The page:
Mississippi declared the fattest state!


Why do people keep calling me?
Jun 27, 2005
Berkeley, CA

JACKSON, Miss. - Experts say Mississippians need to skip the gravy, say no to the fried pickles and start taking brisk walks to fight an epidemic of obesity.

According to a new study, this Deep South state is the fattest in the nation. The Trust for America's Health, a research group that focuses on disease prevention, says Mississippi is the first state where more than 30 percent of adults are considered obese.

Aside from making Mississippi the butt of late-night talk show jokes, the obesity epidemic has serious implications for public policy.

If current trends hold, the state could face enormous increases in the already significant costs of treating diabetes, heart disease and other ailments caused by the extra poundage.

"We've got a long way to go. We love fried chicken and fried anything and all the grease and fatback we can get in Mississippi," said Democratic state Rep. Steve Holland, chairman of the Public Health Committee.

Poverty and obesity often go hand in hand, doctors say, because poor families stretch their budgets by buying cheaper, processed foods that have higher fat content and lower nutritional value.

Former Arkansas Gov. Mike Huckabee — a self-described "recovering foodaholic" who lost 110 pounds several years ago — explained during a Southern Governors' Association meeting in Biloxi last weekend that there are historical reasons poor people often fry their foods: It's an inexpensive way to increase the calories and feed a family.

Mississippi is one of the poorest states in the nation, and the Delta is the poorest region of Mississippi.

Dr. Marshall Bouldin, director of the diabetes and metabolism center at the University of Mississippi Medical Center, told the Southern governors that if the Delta counties were excluded, "Mississippi would wind up being about 30th in diabetes problems in the United States."

Mississippi's public schools already are taking steps to prevent obesity.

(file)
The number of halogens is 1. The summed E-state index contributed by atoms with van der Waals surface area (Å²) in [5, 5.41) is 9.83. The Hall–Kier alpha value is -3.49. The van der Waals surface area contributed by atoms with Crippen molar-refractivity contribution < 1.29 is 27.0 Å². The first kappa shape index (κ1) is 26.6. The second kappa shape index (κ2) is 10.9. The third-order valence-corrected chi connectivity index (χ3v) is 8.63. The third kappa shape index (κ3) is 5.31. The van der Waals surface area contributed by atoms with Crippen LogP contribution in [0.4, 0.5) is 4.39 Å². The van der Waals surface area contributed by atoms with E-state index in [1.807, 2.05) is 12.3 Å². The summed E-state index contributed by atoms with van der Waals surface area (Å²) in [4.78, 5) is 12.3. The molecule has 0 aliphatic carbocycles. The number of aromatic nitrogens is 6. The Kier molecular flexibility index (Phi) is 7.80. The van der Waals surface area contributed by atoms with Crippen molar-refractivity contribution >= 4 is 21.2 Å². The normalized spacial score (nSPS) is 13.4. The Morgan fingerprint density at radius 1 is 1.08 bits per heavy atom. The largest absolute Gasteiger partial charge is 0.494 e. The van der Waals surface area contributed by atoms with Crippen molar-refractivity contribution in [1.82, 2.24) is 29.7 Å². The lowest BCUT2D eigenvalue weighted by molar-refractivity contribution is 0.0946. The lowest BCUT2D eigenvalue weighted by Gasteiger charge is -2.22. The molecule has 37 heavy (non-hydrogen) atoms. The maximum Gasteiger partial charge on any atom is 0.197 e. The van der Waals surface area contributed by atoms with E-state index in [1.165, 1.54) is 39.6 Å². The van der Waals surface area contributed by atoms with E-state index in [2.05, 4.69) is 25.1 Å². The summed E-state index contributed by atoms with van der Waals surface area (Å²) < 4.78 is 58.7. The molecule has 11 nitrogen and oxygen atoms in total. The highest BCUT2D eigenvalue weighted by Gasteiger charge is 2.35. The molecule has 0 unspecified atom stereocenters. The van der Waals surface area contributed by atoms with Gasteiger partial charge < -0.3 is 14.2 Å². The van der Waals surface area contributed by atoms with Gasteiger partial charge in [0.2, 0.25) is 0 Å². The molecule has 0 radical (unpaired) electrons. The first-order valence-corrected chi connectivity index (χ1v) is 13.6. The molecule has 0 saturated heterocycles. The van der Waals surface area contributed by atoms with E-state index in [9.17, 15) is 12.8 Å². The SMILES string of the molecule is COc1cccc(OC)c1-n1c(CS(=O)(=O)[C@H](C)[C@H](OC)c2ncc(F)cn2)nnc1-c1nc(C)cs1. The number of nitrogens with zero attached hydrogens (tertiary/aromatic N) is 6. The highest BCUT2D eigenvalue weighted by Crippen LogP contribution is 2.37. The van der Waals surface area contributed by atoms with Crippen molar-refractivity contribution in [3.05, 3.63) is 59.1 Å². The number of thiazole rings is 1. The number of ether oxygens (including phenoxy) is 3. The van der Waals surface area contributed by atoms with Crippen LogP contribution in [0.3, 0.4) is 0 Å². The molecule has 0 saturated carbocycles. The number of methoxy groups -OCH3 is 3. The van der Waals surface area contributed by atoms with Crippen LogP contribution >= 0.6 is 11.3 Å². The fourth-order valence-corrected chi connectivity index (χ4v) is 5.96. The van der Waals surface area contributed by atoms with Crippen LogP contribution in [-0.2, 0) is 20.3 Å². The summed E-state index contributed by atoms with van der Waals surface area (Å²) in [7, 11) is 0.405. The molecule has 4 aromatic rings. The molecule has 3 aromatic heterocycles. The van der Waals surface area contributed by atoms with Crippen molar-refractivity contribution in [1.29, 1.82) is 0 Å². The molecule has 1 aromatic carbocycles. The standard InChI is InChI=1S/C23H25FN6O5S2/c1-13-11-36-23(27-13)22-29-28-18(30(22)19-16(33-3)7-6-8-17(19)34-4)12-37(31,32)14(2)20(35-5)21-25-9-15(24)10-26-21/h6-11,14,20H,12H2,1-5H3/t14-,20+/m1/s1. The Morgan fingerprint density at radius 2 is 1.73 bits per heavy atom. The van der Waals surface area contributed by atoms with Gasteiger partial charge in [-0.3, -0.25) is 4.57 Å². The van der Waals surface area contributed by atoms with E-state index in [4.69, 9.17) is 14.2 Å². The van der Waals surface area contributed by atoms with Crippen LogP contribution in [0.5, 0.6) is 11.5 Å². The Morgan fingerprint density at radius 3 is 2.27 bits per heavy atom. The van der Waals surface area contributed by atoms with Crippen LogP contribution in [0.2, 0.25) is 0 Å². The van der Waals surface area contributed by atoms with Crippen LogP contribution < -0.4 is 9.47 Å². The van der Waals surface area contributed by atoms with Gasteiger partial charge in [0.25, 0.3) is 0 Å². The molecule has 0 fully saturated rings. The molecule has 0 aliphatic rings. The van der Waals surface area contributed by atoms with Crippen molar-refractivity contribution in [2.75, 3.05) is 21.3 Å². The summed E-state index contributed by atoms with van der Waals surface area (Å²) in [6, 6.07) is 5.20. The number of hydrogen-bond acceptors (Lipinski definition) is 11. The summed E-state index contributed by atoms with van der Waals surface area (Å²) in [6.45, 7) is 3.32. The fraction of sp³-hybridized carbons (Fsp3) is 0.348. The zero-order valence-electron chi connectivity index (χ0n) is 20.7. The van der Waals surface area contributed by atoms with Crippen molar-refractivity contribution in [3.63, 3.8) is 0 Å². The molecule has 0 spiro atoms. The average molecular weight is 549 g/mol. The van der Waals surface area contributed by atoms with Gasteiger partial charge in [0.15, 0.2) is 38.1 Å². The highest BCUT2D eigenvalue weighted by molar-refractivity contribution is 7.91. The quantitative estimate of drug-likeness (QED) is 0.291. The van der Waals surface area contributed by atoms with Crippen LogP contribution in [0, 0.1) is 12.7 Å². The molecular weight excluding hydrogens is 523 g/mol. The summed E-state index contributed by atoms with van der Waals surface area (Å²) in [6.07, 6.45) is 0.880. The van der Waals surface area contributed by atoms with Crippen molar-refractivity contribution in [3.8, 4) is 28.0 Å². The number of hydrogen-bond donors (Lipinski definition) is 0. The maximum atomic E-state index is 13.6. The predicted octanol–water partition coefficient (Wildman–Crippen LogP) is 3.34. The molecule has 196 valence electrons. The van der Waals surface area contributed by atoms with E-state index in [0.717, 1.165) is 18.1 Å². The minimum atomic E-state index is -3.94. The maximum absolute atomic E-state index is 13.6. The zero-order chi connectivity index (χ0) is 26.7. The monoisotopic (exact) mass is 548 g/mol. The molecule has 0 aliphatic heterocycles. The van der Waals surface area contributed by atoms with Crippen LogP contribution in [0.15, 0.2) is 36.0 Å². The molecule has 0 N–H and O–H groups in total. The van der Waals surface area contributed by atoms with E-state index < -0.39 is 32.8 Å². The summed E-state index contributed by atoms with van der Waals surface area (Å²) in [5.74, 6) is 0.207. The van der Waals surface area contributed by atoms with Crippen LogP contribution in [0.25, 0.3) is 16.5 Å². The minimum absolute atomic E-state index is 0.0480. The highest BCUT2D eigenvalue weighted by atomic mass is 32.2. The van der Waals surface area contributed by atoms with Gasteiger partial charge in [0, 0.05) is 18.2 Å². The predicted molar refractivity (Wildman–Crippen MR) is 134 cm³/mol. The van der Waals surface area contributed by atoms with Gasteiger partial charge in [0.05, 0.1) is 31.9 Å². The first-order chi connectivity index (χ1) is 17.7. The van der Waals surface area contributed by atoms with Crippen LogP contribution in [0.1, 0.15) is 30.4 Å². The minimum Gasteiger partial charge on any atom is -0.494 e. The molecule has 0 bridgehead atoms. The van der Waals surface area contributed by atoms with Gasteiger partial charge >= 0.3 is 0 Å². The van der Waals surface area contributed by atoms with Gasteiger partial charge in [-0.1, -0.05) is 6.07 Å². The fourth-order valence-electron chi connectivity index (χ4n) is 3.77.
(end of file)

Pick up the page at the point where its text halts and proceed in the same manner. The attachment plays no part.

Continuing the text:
A new state law enacted this year requires schools to provide at least 150 minutes of physical activity instruction and 45 minutes of health education instruction each week for students in kindergarten through 8th grade. Until now, gym class had been optional.

The state Department of Education also is phasing in restrictions on soft drinks and snacks.

All public schools are currently banned from selling full-calorie soft drinks to students. Next academic year, elementary and middle schools will allow only water, juice and milk, while high schools will allow only water, juice, sports drinks and diet soft drinks.

The state Department of Education publishes lists of snacks that are approved or banned for sale in school vending machines. Last school year, at least 50 percent of the vending offerings had to be from the approved list. That jumped to 75 percent this year and will reach 100 percent next year.

Among the approved snacks are yogurt, sliced fruit and granola bars, while fried pork rinds and marshmallow treats are banned. One middle school favorite — Flamin' Hot Cheetos — are on the approved list if they're baked but banned if they're not.

State Superintendent of Education Hank Bounds said he hopes students will take home the healthful habits they learn at school.

"We only have students 180 days out of the year for seven hours in a school day. The important thing is that we model what good behavior looks like," Bounds said Monday after finishing a lunch of baked chicken.

Bounds ate at a Jackson buffet that's popular with state legislators. On Monday, the buffet included traditional, stick-to-your-ribs Southern fare: fried chicken, grits, fried okra, turnip greens.

Dr. William Rowley, who worked 30 years as a vascular surgeon and now works at the Institute for Alternative Futures, said if current trends continue, more than 50 percent of adult Mississippians will be obese in 2015.